What's the world saying about Scotland's new hate crime law?

It's not often Scottish legislation receives the attention of one of the world's richest men or best known authors, but the new hate crime act is making waves across the globe.

What’s the world saying about Scotland’s new hate crime law as Joe Rogan, JK Rowling and Elon Musk wade in? STV News

A controversial new law set to come into force in Scotland in a matter of days has drawn international attention.

While some commentators have accused it of threatening free speech, proponents – including the First Minister – have warned of “a lot of disinformation”.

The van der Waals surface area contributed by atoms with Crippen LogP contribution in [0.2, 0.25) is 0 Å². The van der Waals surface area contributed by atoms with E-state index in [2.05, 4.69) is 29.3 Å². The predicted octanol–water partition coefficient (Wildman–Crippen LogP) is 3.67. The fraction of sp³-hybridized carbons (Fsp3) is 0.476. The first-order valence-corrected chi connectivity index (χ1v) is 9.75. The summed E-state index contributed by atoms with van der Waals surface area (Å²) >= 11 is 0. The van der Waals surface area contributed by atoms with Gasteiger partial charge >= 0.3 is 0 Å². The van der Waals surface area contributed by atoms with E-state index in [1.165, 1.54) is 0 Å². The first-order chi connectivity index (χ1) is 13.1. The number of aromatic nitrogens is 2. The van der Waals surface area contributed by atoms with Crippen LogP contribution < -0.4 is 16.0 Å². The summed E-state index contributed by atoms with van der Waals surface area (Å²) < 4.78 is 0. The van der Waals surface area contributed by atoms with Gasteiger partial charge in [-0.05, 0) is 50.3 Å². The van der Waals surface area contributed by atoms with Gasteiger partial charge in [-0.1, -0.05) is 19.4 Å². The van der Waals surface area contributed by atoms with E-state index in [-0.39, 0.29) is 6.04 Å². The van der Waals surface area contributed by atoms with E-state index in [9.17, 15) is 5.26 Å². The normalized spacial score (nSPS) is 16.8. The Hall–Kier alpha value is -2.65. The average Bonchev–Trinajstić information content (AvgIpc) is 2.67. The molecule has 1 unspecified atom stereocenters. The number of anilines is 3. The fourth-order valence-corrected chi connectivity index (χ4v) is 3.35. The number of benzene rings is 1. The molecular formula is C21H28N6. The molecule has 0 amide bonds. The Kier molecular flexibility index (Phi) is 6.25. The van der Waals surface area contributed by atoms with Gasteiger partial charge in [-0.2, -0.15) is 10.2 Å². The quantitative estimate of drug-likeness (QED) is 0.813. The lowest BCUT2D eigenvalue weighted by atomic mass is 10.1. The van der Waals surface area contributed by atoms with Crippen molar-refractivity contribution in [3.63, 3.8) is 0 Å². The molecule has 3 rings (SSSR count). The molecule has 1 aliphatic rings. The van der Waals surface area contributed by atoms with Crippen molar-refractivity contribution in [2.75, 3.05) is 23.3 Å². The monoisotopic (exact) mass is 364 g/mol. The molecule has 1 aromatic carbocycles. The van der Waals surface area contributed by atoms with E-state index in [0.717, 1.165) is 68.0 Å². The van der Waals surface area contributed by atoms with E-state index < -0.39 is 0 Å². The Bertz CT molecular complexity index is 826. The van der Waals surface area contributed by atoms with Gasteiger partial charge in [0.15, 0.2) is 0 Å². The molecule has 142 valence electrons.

It’s not everyday Scottish legislation makes it through to the UK mainstream never mind in the US and beyond.

But the Hate Crime and Public Order (Scotland) Act 2021 has been making waves around the world.

‘Protecting freedom of speech’

“You see that wild s**t in Scotland where they’re targeting comedians with hate crime laws?”

That was the question asked by the world’s most popular podcaster during a recent show which garnered more than 2.5 million views on YouTube alone.

“Still?” one of Joe Rogan’s guests asks.

Everyone from JK Rowling to Elon Musk has waded in on the topic to express their views on whether the new law protects minorities or threatens free speech.

Characteristics including age, disability, sexual orientation, transgender identity, or variations in sex characteristics will be protected under the new law.Getty Images

It’s not the first time the debate around free speech in Scotland has received worldwide attention.